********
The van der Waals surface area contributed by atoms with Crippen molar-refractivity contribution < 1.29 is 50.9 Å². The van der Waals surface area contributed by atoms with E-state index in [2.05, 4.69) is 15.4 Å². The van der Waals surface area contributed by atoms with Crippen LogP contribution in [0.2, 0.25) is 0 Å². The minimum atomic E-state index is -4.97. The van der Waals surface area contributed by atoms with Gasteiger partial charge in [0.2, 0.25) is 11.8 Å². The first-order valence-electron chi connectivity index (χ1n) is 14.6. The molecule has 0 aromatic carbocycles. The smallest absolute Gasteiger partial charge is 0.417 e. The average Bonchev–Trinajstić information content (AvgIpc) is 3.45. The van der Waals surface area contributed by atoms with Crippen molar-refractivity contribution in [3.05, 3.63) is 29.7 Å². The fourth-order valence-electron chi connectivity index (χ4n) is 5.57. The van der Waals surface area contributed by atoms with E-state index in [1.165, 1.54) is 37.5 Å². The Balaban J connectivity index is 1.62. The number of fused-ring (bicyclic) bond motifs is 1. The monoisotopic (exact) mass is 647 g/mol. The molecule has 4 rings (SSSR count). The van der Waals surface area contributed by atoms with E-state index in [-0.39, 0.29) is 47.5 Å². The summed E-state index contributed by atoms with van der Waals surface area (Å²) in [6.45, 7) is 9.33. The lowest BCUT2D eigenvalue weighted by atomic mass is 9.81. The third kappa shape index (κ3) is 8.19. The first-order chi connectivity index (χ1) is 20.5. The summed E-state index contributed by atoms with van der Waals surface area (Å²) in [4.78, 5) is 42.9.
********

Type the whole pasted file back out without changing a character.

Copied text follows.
The van der Waals surface area contributed by atoms with Crippen molar-refractivity contribution < 1.29 is 50.9 Å². The van der Waals surface area contributed by atoms with E-state index in [2.05, 4.69) is 15.4 Å². The van der Waals surface area contributed by atoms with Crippen LogP contribution in [0.2, 0.25) is 0 Å². The minimum atomic E-state index is -4.97. The van der Waals surface area contributed by atoms with Gasteiger partial charge in [0.2, 0.25) is 11.8 Å². The first-order valence-electron chi connectivity index (χ1n) is 14.6. The molecule has 0 aromatic carbocycles. The smallest absolute Gasteiger partial charge is 0.417 e. The average Bonchev–Trinajstić information content (AvgIpc) is 3.45. The van der Waals surface area contributed by atoms with Crippen molar-refractivity contribution in [3.05, 3.63) is 29.7 Å². The fourth-order valence-electron chi connectivity index (χ4n) is 5.57. The van der Waals surface area contributed by atoms with E-state index in [1.165, 1.54) is 37.5 Å². The Balaban J connectivity index is 1.62. The number of fused-ring (bicyclic) bond motifs is 1. The monoisotopic (exact) mass is 647 g/mol. The molecule has 4 rings (SSSR count). The van der Waals surface area contributed by atoms with E-state index in [-0.39, 0.29) is 47.5 Å². The summed E-state index contributed by atoms with van der Waals surface area (Å²) in [6.45, 7) is 9.33. The lowest BCUT2D eigenvalue weighted by atomic mass is 9.81. The third kappa shape index (κ3) is 8.19. The first-order chi connectivity index (χ1) is 20.5. The summed E-state index contributed by atoms with van der Waals surface area (Å²) in [4.78, 5) is 42.9.